CHARLESTON, W.Va. -- State senators took steps Friday to try to curb West Virginia's drug overdose death rate.
By a 32-0 vote, the Senate approved legislation (SB336) that will allow police, firefighters and other emergency personnel to administer naloxone, a drug that counters the effects of pain-pill overdoses and saves lives.
"This bill would allow first responders to administer this lifesaving [drug] instead of having to transport these folks all the way to the hospital," said Sen. Ron Stollings, D-Boone. "It's a great tool in our toolbox in order to cut down on the scourge of unintentional opioid [hydrocodone and oxycodone] overdoses."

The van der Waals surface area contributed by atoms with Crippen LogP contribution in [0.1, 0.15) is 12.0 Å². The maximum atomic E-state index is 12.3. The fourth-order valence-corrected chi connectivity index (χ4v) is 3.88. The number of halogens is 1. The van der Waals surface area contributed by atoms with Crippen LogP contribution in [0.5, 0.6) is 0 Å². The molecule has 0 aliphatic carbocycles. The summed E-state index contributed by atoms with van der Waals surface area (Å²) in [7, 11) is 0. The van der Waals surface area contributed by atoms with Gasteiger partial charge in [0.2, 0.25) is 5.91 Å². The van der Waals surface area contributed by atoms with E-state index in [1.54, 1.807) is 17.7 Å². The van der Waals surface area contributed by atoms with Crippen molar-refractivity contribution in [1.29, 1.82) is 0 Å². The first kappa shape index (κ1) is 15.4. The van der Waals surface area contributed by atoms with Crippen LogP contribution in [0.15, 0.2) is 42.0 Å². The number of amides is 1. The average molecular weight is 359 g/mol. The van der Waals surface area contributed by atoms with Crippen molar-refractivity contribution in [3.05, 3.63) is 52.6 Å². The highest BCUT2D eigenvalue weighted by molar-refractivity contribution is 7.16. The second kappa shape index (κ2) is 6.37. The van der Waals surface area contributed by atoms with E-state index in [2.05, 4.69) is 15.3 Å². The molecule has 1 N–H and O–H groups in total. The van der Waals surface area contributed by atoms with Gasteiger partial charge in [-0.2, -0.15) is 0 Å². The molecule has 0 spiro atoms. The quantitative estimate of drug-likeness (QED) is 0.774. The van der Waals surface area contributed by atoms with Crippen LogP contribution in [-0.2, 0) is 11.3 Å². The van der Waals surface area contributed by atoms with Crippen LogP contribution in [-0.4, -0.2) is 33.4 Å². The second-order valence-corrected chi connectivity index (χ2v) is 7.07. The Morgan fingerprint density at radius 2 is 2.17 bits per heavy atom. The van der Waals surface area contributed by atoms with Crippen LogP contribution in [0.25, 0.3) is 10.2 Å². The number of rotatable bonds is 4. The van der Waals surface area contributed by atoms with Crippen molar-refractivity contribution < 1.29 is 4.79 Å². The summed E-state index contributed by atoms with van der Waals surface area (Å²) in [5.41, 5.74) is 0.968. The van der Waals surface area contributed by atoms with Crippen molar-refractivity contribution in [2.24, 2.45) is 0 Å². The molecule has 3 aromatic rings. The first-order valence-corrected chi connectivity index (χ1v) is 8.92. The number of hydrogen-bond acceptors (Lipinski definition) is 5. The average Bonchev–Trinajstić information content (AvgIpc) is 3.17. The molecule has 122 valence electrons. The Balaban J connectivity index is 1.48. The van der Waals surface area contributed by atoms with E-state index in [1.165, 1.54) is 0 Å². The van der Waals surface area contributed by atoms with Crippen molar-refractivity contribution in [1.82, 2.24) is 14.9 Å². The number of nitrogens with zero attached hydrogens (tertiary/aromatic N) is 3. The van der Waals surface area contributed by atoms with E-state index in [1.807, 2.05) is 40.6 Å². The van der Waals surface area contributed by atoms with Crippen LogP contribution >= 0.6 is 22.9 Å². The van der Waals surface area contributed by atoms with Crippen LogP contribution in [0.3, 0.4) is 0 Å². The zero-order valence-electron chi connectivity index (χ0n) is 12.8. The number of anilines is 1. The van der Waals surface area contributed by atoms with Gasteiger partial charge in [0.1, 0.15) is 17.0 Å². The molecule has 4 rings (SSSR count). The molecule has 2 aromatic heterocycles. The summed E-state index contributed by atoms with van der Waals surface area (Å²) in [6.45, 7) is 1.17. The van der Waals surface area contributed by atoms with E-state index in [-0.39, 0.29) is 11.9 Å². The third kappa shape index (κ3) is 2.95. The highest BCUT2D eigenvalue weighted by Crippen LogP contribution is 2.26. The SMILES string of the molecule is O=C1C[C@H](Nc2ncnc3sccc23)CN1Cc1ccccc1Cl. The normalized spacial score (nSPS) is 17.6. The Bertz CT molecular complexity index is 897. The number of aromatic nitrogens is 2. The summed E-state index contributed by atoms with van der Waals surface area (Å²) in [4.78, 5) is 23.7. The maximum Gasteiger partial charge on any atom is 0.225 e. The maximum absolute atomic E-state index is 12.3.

West Virginia has the highest drug overdose death rate in the nation, according to a report released last October.
The number of overdose deaths in West Virginia -- mostly for prescription pills -- increased sixfold from 1999 to 2010, according to the report by the Trust for America's Health. West Virginians purchased more opioid pain relievers per capita than residents of all but five states.
In West Virginia, the number of drug overdose deaths -- nearly 29 for every 100,000 residents -- even exceeded the number of people killed by auto accidents, the study found.
The report docked West Virginia for not having a law that allowed police officers and firefighters to administer naloxone -- brand name Narcan -- to stop drug overdose fatalities. In November, a Kanawha County Commission substance-abuse task force recommended that state lawmakers pass a bill that would put the "rescue drug" in the hands of first responders.